Big metadata revisited


Last April on this site, I wrote a post on Big Metadata. Long story short: Big Data is becoming a big deal. It was true then, and it's doubly true now.

Case in point: startups like Recorded Future are now able to put some, well, data behind Big Data. The following chart shows "Big Data Business" in the US:

This should not be entirely shocking. For instance, Nevada is pretty "Big Data" free, save for a few conferences. (I suspect that there'll be quite a few more in 2013 than the two in 2012.) What's more, because of the use of Big Data by the Obama team in the 2012 presidential election, we see plenty of activity around Washington, DC.

As I write about in Too Big to Ignore, Big Data is exploding as we speak, and visualization tools like the ones above are popping up all of the time.

I'm definitely drinking the Big Data Kool Aid. (I tend to do that when I write books.) Nevertheless, I suspect that in the very near future most jobs of knowledge workers will involve looking at - and interacting with - data, big and otherwise. I see fewer and fewer jobs that will be "data-free." Fields like data science will continue to rise in importance.

With any new technology and trend, many will resist it. What's wrong with the status quo? If it ain't broke, don't fix it.

Big Data will unquestionably make some people uncomfortable. Really uncomfortable. Many of us don't want to look at data when we make business decisions. And then there are those who firmly believe that all data must be viewable in Excel.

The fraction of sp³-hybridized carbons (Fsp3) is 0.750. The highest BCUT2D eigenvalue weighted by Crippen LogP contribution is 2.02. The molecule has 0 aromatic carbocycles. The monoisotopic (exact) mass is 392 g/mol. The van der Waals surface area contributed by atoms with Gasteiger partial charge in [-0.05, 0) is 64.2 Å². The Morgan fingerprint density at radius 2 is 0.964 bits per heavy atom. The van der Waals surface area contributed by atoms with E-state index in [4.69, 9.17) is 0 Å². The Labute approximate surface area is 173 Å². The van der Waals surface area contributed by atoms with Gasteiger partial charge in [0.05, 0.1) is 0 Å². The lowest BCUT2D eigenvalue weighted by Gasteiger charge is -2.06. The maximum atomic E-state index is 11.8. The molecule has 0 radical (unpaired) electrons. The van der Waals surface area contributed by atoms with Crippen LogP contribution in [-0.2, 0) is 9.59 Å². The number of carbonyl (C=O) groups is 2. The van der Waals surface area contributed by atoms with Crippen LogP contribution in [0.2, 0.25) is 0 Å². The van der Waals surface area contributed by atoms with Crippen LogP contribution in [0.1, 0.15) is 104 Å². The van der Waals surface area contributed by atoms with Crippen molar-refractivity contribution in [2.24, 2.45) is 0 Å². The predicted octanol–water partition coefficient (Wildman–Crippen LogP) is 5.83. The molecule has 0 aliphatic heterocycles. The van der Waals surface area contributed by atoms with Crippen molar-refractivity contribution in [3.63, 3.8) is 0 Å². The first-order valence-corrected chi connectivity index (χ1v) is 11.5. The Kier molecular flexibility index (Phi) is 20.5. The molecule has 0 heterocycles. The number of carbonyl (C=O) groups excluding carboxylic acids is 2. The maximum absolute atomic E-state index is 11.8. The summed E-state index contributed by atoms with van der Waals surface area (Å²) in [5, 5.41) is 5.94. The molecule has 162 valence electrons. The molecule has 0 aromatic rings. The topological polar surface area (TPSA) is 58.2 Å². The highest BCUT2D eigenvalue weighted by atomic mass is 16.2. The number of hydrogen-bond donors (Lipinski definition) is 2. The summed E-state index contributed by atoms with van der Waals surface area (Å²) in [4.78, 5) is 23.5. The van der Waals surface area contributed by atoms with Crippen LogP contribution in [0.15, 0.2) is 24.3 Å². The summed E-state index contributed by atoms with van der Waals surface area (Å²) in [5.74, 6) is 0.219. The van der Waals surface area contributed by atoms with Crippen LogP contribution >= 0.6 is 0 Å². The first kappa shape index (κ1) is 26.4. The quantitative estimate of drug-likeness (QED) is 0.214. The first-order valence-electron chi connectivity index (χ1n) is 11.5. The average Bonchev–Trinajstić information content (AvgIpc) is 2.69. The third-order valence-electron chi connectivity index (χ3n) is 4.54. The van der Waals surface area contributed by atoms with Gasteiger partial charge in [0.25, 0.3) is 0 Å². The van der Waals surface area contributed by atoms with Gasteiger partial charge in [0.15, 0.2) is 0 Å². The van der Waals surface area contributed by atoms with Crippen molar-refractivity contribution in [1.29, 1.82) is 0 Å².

Big mistake.

Simon Says: Change the Data Mind-Set

Data can improve our decision-making prowess - and not just the structured kind easily represented in a spreadsheet. Data of all types and from all sources can help us find needles in haystacks, answer existing questions and find better questions to ask. For that reason, it's time to get on board with Big Data - or get left behind.


What say you?


About Author

Phil Simon

Author, Speaker, and Professor

Phil Simon is a keynote speaker and recognized technology expert. He is the award-winning author of eight management books, most recently Analytics: The Agile Way. His ninth will be Slack For Dummies (April, 2020, Wiley) He consults organizations on matters related to strategy, data, analytics, and technology. His contributions have appeared in The Harvard Business Review, CNN, Wired, The New York Times, and many other sites. He teaches information systems and analytics at Arizona State University's W. P. Carey School of Business.

Leave A Reply

Back to Top